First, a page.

VTR 2017 SURVIVAL GUIDE
Welcome to the VTR 2017 Survival Guide page. Termed Vintage Triumph Register this is our national event that is held yearly in various locations throughout the United States. This event is a time for our members meet and celebrate the passion they have for the Triumph marque. It incorporates a variety of functions ranging from a banquet dinner, a concourse, scenic drives, tech work shops, driving events, auto-crossing, and much more!
Each year, at the VTR Gathering, there are a great many activities for Triumph enthusiasts, and each seems to require its own special bit of preparation. This diversity makes it a challenge to plan and pack for the VTR National. The following tips should make your meet experience more enjoyable.
Packing a Triumph for an extended trip is an art. My two major considerations are utilizing all available space and providing waterproof storage for your belongings. You can "cheat" by adding space (such as one individual I know who pulls a color-matched trailer with his car), but the waterproofing requires attention to detail. A complicating factor is that I always expect to bring more home than I left with. Nonetheless, there are some packing tricks -- most of which were acquired by watching others.
A useful strategy is to fit the big, non-compressible items in first. Followed with the smaller, more-squish able items. Use soft-sided luggage when possible. If you haven't checked out how your luggage fits in your car, check it now! This will give you time to ponder your packing strategy and, if necessary, purchase new luggage.
For clothing where wrinkles are not a factor, consider using heavy-duty plastic trash bags or zip-lock freezer bags in lieu of conventional luggage. You definitely will want the heavy-duty versions; a Triumph trunk has many small, sharp protrusions that can quickly puncture and tear the light-duty bags. Double-wrapping helps, too.
If you use luggage, but it isn't weatherproof, pre-pack your clothes in two-gallon zip-lock freezer bags.
My full-face racing helmet rides at my elbow between the seats. I make it serve double duty by packing it with crushable items.
If you can manage it, bring a mailing tube. paper items are plentiful at a the event, and this is the only way I know of to get them home in pristine condition.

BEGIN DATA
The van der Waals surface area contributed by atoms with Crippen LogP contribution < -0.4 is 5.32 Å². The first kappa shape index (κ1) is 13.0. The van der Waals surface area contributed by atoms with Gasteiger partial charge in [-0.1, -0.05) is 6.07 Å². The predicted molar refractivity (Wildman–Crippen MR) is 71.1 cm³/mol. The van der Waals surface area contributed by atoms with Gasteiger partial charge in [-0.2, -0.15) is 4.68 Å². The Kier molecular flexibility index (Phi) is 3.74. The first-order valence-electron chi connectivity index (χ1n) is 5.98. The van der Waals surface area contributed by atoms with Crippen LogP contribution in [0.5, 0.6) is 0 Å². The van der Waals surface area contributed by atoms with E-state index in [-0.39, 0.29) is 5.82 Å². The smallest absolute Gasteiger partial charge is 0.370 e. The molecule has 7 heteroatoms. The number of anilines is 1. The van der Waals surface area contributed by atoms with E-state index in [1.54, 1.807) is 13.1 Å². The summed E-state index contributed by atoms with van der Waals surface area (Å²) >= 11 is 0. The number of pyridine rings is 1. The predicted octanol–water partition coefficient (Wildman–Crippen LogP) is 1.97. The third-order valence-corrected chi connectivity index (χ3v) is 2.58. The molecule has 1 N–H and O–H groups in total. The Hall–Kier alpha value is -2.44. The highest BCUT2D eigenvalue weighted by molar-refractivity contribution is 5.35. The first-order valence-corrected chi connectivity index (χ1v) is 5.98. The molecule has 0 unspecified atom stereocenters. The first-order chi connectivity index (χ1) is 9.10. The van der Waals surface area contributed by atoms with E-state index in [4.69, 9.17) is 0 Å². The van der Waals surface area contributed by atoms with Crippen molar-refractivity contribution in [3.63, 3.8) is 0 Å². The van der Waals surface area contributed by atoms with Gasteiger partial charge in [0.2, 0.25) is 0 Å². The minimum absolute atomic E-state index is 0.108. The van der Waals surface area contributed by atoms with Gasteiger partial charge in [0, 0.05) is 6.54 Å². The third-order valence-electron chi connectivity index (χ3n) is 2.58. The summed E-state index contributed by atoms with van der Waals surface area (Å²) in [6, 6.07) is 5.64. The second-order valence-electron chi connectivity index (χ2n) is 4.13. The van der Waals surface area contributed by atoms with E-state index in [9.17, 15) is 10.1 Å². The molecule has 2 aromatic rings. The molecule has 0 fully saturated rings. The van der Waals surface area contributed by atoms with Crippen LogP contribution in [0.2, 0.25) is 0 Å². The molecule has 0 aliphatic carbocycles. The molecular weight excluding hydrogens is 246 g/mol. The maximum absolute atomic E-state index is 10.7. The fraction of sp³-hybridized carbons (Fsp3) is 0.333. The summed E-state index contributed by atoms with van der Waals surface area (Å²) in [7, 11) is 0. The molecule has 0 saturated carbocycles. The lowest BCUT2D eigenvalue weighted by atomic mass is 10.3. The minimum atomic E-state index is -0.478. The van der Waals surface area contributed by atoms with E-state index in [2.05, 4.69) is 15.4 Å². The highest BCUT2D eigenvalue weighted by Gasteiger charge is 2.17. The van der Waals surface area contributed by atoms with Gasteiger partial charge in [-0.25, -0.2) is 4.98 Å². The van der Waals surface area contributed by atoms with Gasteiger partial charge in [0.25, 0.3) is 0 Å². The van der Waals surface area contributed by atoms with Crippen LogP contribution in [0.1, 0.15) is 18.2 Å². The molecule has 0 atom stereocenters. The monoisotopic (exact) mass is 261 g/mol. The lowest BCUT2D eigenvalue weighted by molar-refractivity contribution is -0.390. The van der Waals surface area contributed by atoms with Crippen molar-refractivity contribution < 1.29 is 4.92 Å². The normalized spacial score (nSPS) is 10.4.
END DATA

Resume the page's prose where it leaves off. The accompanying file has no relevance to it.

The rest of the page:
Tools, Spares & More
Opinions are many and varied on what maintenance items to carry to a national event. Much will depend on your ability and inclination to work on your car in an emergency situation. I have seen Triumph owners bring everything from a can of Fix-A-Flat and a credit card to shop manuals, a full set of electrical spares and enough tools to fill a roll-away. I tend to take a fairly minimalist approach; a small kit that will allow me to patch the car together when the going gets tough (i.e., change a flat or clean the plugs) is all I carry. In other words, I just want to be able to get the bugger going -- if only in limp-home mode.
volt meter (cheap and small)
vice grips (locking pliers)
needle nose pliers
forceps (surgical clamp)
pocket survival tool (e.g., Leatherman)
1/2-in.-drive breaker bar and a socket sized for the wheel nuts (for bolt-on wheels)
3/8-in.-drive socket set
sandpaper and emery cloth in assorted grits
oilier (precision instrument oilier, mostly for the generator)
wheel wrench or hammer (for knock-offs and safety-knock-offs)
My spares kit:
stainless steel lock wire (measured in ft., not lb.)
electrical wire (20+ feet of 12-gauge)
alligator clips (a few in assorted sizes)
duct tape (the good stuff)
2-in.-wide masking tape (the long-duration silver stuff from 3M sells for $15 a roll and is worth every penny, it sticks great, doesn't leave a residue after staying out in the sun for a month, and is available at boating supply houses)
tarpaulin/ground cover (helps you stay dry and find dropped parts)
waterless hand cleaner
a quart or two of motor oil (Mobil 1 can be difficult to find on the road).
first aid kit (to take care of minor maladies, such as headaches, diarrhea, scrapes and burns)
light stick (the 30-minute variety gives a cold, even light that is sufficiently bright for most emergency work)
strobe (many chandlers -- i.e., boating suppliers -- sell a combination flashlight/strobe light)
The following items are good to have on hand:
lip balm, ear plugs (12 hours of a sport exhaust can be very tiring -- the disposable type are cheap and effective)
towel(s) (car cleaner, pillow, ground cover, too many uses to ignore -- every Triumph driver should have at least one in the car at all times)
camera (to record the good times, a bit from an original car, or yourself with a Triumph hero)
business cards, notepad, pen, highlighter and large-tip marker (making contacts and notes can be the most rewarding part of a national event)
books and memorabilia (a national event is a wonderful time to collect autographs)
sun screen and bug spray
wristwatch with alarm and stopwatch (you won't want to miss a thing, and timing laps is interesting)
paperwork (insurance card, part suppliers, vehicle registration -- and log your starting mileage if you have insurance coverage that is mileage-limited)